The Problem With Slack

July 15, 2020

Slack is like being in an all-day meeting with random participants and no agenda

Let’s face it group chat is the equivalent of being in an all-day meeting with no agenda. To keep up with what’s going on, you need to be present & attentive all the time which takes your attention away from truly meaningful work.

When we first launched the ScaleMath Pro Community, it started out in Slack. It started as a big idea and as with all my ideas I didn’t hesitate to build something. Slack was the easy way, it’s what everyone was doing and it worked. Driving engagement and building a community by using software that most people already use for work is easy. People already hang out in the app so every now and then they’re more likely to get involved.

But the moment you spend even a day not paying attention (let alone a few hours depending on the size of the community, it becomes impossible to catch up). So instead of relying on a gut feeling that moving away from Slack was the right choice (since porting over accounts to another platform for a seamless transition wouldn’t have been easy), I spend time talking to around 100 members from other paid and free communities that live in Slack.

The #1 concern (by far) was that conversations were always missed.

A lot of communities live in Slack, which inherently makes it really difficult to keep up with stuff. As much as the idea of having a tight-knit Slack Workspace is appealing for any community, we’re all busy running businesses here. Little quirks like the fact that opening a Slack channel marked all messages in that channel as read put people off from doing so and all-round is a communication approach that doesn’t make sense for communities. It might not seem like much, but this on its own made it impossible for someone to answer a single question in a channel and then come back later to look at the others they missed because all of them would have been marked as read at once…literally no conversation gets the attention it deserves like this – depending on the time of day, the number of messages sent in that channel which is not what a community should look like.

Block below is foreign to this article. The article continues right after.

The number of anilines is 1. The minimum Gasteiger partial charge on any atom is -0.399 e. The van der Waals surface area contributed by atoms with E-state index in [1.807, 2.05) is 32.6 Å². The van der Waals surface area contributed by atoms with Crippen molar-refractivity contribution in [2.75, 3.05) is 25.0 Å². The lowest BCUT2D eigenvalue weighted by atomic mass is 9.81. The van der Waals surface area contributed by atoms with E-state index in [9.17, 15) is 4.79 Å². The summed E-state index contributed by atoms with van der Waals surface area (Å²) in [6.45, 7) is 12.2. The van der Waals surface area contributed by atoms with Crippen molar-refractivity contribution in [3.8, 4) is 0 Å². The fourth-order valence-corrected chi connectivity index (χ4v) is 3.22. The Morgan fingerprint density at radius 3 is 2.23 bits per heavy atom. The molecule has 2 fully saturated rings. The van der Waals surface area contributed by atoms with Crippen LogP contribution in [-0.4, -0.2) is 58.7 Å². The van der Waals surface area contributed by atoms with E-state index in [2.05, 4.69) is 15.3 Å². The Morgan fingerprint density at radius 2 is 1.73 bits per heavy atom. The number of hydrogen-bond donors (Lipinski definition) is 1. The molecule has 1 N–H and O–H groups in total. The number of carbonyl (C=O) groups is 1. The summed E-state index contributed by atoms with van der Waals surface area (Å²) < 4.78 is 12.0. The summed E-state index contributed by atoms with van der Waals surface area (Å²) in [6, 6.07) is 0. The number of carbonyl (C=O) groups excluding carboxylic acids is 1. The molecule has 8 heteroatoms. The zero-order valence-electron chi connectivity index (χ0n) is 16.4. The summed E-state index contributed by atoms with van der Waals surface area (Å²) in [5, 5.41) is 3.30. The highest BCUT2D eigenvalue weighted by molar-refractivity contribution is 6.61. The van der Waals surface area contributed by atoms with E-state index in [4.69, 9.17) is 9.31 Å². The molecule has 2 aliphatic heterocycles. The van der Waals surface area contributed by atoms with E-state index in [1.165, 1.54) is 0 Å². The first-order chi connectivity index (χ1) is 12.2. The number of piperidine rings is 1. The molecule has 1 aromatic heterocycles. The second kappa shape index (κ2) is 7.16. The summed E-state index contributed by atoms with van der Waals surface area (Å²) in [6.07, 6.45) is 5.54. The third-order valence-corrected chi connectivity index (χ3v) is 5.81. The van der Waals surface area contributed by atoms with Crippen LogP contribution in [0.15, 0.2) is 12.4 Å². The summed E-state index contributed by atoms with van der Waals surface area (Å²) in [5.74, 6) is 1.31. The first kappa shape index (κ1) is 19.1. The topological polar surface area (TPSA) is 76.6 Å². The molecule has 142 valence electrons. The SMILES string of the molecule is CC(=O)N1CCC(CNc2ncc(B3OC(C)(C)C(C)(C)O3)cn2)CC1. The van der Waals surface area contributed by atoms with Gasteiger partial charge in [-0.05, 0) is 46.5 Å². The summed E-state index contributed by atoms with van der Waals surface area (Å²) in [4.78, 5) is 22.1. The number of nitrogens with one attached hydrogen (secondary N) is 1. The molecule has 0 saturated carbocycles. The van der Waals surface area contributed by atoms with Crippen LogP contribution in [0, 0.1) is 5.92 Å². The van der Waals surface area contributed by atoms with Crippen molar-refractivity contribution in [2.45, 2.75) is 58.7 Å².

The general consensus seems to be that we don’t have time to spend hanging out in Slack all day (apart from your company’s Slack if you use that for internal communication). And the last thing that I wanted a community I build to be is a time-sink that takes your time away from actually running your business (or working) and hitting your goals.

Look at any organisation or community’s Slack and this is what you’ll see…

Even for a community with just 100 early access members keeping conversations organised was a pain for members (due to the constant reminders from me to use threads), it was definitely clear that there needed to be some change.

And, on that note – here are other things you’ll see in any company or community Slack Workspace:

  1. Rambling and repetition
  2. ASAP culture
  3. Mental fatigue
  4. Fear of missing out or not having a say
  5. Short-lived thoughts that are constantly interrupted
  6. Knee-jerk responses
  7. No way of reviewing something and then getting back to it later
  8. Communicating across time-zones is a struggle (because people are shy to message when they’re awake but it’s 1 AM for others)

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